We pulled into the turning lane and waiting for cars to pass so we could drive down some road to a friend of her’s place to possibly score some weed, or meth, whichever, and then we’d go down to the lake and stay the night. Actually, I was going to stay until about two a.m., and then get the fuck out of there, she could come or stay, it was up to her. Now we sat out in a dark driveway with a chain link fence blocking an un-mowed yard with a gray brick house completely darkened out behind it. She slipped out of the door of the Pathfinder and slinked through the gate and up the sidewalk to the dark mouth foyer where someone waiting for her. I saw the tiny glow of a cigarette butt.
We stayed there a god damn hour, they standing in the shadows and me sitting in the Pathfinder and sweating my ass off, waiting to be held up by someone sneaking around the back. But it never happened, and just when I was ready to take off, pissed because now I was missing time at a bar for nothing, she appeared and hopped back in the seat. I didn’t trust her anymore.
“He tried to keep me on that porch,” Daisy scoffed.
“So where’s this lake, I may have to just drop you off,” I told her.
“Ah no, we’ll hang out a little bit, don’t worry, then yeah I’ll just stay there, maybe have somebody come pick me up, maybe a home boy,” she told me.
We go out to the lake. For a split second as we pulled down the road…..
I drove the Pathfinder up onto and embankment and stopped the car and turned off the headlights. Daisy was on the phone with someone, trying to talk them down from shooting dope. He was telling her he didn’t want to hurt her. She told him that he wasn’t anywhere near her, he couldn’t hurt her. She summoned me along with her finger to the edge of a small cliff that dropped away into the water below, picking up small white light at the top of each wavelet. She pointed down while she was on the phone.
I looked over the edge. There, down there in the dark water, hay colored hair rested at the edge of the black. I glanced at Daisy with her gray skin and dull yellow eyes as she listened to what the guy on the phone was saying. She did not change, her skin was cast gray and her eyes glowed a dull yellow.
“That’s where they left me,” she said to me while listening to the guy on the phone.
I looked down again and the hay hair was still there. I could just make out a red tank top with pale shoulders. I glanced back over at her and all around. It was pitch black. I could hear the roar of a suped up jacked up truck coming down the road hard. I ran for the Pathfinder and started it, backing slowly down the embankment. She’d just have to stay here. I turned and pulled out of the sand pit entrance back out onto the black top road leading out to it. A truck flew past me and drove straight into the sand pit entrance. I rolled along and stopped at the stop sign, then turned right.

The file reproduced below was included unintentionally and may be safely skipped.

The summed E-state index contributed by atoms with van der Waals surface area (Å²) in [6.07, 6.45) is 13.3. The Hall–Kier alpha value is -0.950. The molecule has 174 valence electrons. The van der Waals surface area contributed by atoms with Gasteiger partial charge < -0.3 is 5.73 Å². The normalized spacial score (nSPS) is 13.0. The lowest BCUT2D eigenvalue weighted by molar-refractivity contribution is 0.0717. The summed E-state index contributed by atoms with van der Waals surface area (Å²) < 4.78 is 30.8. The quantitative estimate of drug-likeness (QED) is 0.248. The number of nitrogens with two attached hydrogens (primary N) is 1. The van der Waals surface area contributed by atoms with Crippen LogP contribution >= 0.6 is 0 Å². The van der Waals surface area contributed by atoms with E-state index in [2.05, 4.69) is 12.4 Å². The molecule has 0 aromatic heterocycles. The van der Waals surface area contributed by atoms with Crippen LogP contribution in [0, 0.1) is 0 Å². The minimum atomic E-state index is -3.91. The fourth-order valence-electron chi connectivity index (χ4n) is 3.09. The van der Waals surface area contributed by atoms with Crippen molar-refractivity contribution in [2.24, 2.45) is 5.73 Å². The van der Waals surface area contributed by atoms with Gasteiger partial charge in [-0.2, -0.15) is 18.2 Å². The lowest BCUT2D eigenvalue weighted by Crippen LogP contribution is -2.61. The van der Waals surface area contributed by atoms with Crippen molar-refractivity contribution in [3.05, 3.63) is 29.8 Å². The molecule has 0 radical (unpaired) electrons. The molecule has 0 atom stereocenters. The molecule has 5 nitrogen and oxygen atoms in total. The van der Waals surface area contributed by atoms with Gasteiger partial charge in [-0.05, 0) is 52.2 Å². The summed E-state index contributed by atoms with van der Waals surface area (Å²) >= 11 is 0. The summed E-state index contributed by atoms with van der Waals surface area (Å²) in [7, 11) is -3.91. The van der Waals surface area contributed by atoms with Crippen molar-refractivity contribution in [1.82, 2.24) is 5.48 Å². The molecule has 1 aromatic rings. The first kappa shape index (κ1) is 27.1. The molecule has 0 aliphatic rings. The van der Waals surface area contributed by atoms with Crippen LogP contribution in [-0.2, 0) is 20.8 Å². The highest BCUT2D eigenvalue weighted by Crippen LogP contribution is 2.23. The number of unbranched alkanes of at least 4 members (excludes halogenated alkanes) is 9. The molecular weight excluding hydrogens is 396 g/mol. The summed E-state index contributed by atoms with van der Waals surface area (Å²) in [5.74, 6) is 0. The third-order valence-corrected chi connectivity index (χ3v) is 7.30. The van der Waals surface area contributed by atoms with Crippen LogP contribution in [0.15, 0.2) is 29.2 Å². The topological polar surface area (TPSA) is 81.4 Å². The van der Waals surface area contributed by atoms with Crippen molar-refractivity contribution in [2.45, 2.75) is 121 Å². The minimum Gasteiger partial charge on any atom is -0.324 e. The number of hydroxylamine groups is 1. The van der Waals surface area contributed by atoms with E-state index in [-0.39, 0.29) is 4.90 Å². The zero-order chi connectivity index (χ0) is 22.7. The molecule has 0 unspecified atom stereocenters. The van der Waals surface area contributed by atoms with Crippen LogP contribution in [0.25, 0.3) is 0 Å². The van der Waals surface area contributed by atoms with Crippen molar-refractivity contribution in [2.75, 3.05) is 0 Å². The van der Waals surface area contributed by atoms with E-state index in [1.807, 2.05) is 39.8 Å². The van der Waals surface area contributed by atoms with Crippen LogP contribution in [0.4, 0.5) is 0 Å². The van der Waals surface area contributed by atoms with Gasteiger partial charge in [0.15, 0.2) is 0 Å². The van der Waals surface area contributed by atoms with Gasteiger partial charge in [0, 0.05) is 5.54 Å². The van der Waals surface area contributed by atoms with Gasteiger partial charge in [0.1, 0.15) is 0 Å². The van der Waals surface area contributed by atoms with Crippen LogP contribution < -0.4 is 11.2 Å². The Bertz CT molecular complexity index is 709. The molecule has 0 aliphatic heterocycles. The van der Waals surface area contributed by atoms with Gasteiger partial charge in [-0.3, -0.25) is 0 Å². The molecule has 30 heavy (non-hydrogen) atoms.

Next I hit the dark house we had been too, I left my headlights on the front door and sat for a moment. The house was still and windows were dark. I backed out and made my way back to the highway, turning right and heading west, back to D-Field.
When I reached the red light in the center of town I turned left and headed back out away from town, back to the old style house with no lights on in the window. I drove up the inclined driveway and killed the Pathfinder, pulling hard on the e-brake and putting the stick in second to keep the old car from rolling backward down into the damn highway. I didn’t wait, I stepped out and went over to the house. It was dark in the windows, black, and it was black under the front porch awning. I went to the door, which was open. The man sitting on the front porch made me jump out of my skin when he spoke.
“She ain’t here man, she always runs off,” he said.
He seemed friendly enough. He didn’t look at me. I looked into the dark of the front door’s open space once more and then walked across the porch, stepping over his old shoes and skinny legs in baggy pants. I stepped off of the porch and went down the wall to the back part of the side yard. There it was, a dead man in old shoes and baggy dirty pants with a dirty white t-shirt draped across the skin and bones of his back. His arms were pale knobby sticks coming out of the sleeves and the back of his neck was drawn as tight as piano wire up into his skull. The skin would last long. The bloat had already come and gone. But the smell of death was thick, and crawled up your legs to take your face. I turned and ran back to the front of the house to get around it and back to the Pathfinder. The guy on the porch watched as I ran past him, not looking at him.
I jumped into the Pathfinder and tore out of the driveway backward, throwing dirt and rocks everywhere. I did not stop driving until I reached my house. When I looked down in the passenger seat I saw a glass meth pipe had ridden all the way with me and I had never seen it.
I stepped out of the Pathfinder, taking the pipe, and took a quilt out behind the shop in my big back yard. I flipped it out and laid it out flat. I stripped naked and sat down, lighting the bottom of the pipe and drawing a hit it. Then, my girl was there, as pale as a corpse with pale blue eyes like strange lamps from deep withing her skull, the laughing dancing corpse. She materialized out of the dark and sat down with me. I passed her the pipe and lay back. The stars expanded over me into a roof over the world and within tend seconds I counted twelve falling stars. Daisy never looked up, she just smoked. I sat up and took another hit and then we lay down, me naked and spooning her and holding her handful breasts in my hands through her damp tank top. Then we started kissing and I stripped away her clothes. Beautiful body of a gymnast, pale and cool in the star light. Our fingers interlocked, tongues slid around one another’s. The end was fast. There was heat. Then, she was gone, at first a dead body like a cold fish without life in her eyes and mouth slightly open. Then, after I stood up, gone.